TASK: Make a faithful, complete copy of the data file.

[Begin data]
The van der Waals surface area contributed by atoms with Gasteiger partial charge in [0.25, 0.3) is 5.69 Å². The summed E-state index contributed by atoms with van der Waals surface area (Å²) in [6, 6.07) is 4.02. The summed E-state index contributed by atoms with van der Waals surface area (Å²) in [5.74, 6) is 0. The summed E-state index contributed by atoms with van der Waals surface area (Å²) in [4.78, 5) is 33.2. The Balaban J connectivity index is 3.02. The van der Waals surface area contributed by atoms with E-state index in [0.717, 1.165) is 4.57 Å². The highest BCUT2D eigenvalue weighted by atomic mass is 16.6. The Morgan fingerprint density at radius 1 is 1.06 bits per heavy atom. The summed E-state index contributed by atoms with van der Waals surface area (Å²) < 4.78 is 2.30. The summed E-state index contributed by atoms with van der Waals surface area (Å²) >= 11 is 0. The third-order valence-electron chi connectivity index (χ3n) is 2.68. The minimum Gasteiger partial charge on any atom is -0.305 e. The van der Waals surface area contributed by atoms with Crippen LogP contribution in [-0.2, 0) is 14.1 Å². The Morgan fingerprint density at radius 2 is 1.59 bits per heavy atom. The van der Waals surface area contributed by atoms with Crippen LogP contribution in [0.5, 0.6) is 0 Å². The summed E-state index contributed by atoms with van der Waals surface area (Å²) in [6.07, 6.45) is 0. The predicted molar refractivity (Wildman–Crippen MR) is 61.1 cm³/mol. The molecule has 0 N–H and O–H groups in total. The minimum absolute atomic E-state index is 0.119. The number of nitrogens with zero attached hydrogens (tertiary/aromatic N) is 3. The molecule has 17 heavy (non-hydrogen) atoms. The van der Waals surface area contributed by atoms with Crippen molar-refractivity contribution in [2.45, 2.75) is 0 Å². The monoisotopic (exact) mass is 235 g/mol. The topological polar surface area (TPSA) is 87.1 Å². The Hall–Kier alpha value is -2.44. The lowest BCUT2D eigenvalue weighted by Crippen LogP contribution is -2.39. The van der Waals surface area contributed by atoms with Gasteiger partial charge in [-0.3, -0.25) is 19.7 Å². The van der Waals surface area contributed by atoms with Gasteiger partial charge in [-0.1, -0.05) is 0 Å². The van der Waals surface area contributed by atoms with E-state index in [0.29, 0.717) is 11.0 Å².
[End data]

The van der Waals surface area contributed by atoms with Gasteiger partial charge in [0.25, 0.3) is 5.69 Å². The summed E-state index contributed by atoms with van der Waals surface area (Å²) in [6, 6.07) is 4.02. The summed E-state index contributed by atoms with van der Waals surface area (Å²) in [5.74, 6) is 0. The summed E-state index contributed by atoms with van der Waals surface area (Å²) in [4.78, 5) is 33.2. The Balaban J connectivity index is 3.02. The van der Waals surface area contributed by atoms with E-state index in [0.717, 1.165) is 4.57 Å². The highest BCUT2D eigenvalue weighted by atomic mass is 16.6. The Morgan fingerprint density at radius 1 is 1.06 bits per heavy atom. The summed E-state index contributed by atoms with van der Waals surface area (Å²) < 4.78 is 2.30. The summed E-state index contributed by atoms with van der Waals surface area (Å²) >= 11 is 0. The third-order valence-electron chi connectivity index (χ3n) is 2.68. The minimum Gasteiger partial charge on any atom is -0.305 e. The van der Waals surface area contributed by atoms with Crippen LogP contribution in [-0.2, 0) is 14.1 Å². The Morgan fingerprint density at radius 2 is 1.59 bits per heavy atom. The van der Waals surface area contributed by atoms with Crippen LogP contribution in [0.5, 0.6) is 0 Å². The summed E-state index contributed by atoms with van der Waals surface area (Å²) in [6.07, 6.45) is 0. The predicted molar refractivity (Wildman–Crippen MR) is 61.1 cm³/mol. The molecule has 0 N–H and O–H groups in total. The minimum absolute atomic E-state index is 0.119. The number of nitrogens with zero attached hydrogens (tertiary/aromatic N) is 3. The molecule has 17 heavy (non-hydrogen) atoms. The van der Waals surface area contributed by atoms with Crippen molar-refractivity contribution in [2.45, 2.75) is 0 Å². The monoisotopic (exact) mass is 235 g/mol. The topological polar surface area (TPSA) is 87.1 Å². The Hall–Kier alpha value is -2.44. The lowest BCUT2D eigenvalue weighted by Crippen LogP contribution is -2.39. The van der Waals surface area contributed by atoms with Gasteiger partial charge in [-0.3, -0.25) is 19.7 Å². The van der Waals surface area contributed by atoms with Gasteiger partial charge in [-0.1, -0.05) is 0 Å². The van der Waals surface area contributed by atoms with E-state index in [0.29, 0.717) is 11.0 Å².